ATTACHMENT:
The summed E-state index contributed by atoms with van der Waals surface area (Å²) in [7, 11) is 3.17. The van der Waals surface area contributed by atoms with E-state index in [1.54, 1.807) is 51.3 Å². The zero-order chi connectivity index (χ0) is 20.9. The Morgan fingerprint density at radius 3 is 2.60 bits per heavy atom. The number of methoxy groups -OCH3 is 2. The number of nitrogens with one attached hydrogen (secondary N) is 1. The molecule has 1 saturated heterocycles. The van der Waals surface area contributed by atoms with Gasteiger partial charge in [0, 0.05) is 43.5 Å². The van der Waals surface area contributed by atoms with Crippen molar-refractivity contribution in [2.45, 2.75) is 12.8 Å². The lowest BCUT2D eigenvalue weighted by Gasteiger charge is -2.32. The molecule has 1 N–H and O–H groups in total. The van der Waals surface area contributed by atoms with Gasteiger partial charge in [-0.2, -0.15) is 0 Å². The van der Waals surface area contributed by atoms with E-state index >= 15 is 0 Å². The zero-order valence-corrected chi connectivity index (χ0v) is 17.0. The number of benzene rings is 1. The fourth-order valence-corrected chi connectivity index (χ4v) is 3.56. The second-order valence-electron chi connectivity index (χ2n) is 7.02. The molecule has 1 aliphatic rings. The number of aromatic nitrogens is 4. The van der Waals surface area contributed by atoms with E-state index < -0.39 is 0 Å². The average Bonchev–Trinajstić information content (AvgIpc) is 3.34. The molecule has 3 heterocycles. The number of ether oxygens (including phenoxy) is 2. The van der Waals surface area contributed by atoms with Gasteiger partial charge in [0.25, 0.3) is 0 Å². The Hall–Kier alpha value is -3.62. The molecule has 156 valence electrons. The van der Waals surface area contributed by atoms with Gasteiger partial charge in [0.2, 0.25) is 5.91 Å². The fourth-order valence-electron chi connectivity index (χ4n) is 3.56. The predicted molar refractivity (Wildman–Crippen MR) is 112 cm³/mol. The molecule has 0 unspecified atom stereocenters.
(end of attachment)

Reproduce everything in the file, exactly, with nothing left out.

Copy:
The summed E-state index contributed by atoms with van der Waals surface area (Å²) in [7, 11) is 3.17. The van der Waals surface area contributed by atoms with E-state index in [1.54, 1.807) is 51.3 Å². The zero-order chi connectivity index (χ0) is 20.9. The Morgan fingerprint density at radius 3 is 2.60 bits per heavy atom. The number of methoxy groups -OCH3 is 2. The number of nitrogens with one attached hydrogen (secondary N) is 1. The molecule has 1 saturated heterocycles. The van der Waals surface area contributed by atoms with Gasteiger partial charge in [0, 0.05) is 43.5 Å². The van der Waals surface area contributed by atoms with Crippen molar-refractivity contribution in [2.45, 2.75) is 12.8 Å². The lowest BCUT2D eigenvalue weighted by Gasteiger charge is -2.32. The molecule has 1 N–H and O–H groups in total. The van der Waals surface area contributed by atoms with Gasteiger partial charge in [-0.2, -0.15) is 0 Å². The van der Waals surface area contributed by atoms with E-state index >= 15 is 0 Å². The zero-order valence-corrected chi connectivity index (χ0v) is 17.0. The number of benzene rings is 1. The fourth-order valence-corrected chi connectivity index (χ4v) is 3.56. The second-order valence-electron chi connectivity index (χ2n) is 7.02. The molecule has 1 aliphatic rings. The number of aromatic nitrogens is 4. The van der Waals surface area contributed by atoms with E-state index < -0.39 is 0 Å². The average Bonchev–Trinajstić information content (AvgIpc) is 3.34. The molecule has 3 heterocycles. The number of ether oxygens (including phenoxy) is 2. The van der Waals surface area contributed by atoms with Gasteiger partial charge in [0.25, 0.3) is 0 Å². The Hall–Kier alpha value is -3.62. The molecule has 156 valence electrons. The van der Waals surface area contributed by atoms with Gasteiger partial charge in [0.2, 0.25) is 5.91 Å². The fourth-order valence-electron chi connectivity index (χ4n) is 3.56. The predicted molar refractivity (Wildman–Crippen MR) is 112 cm³/mol. The molecule has 0 unspecified atom stereocenters.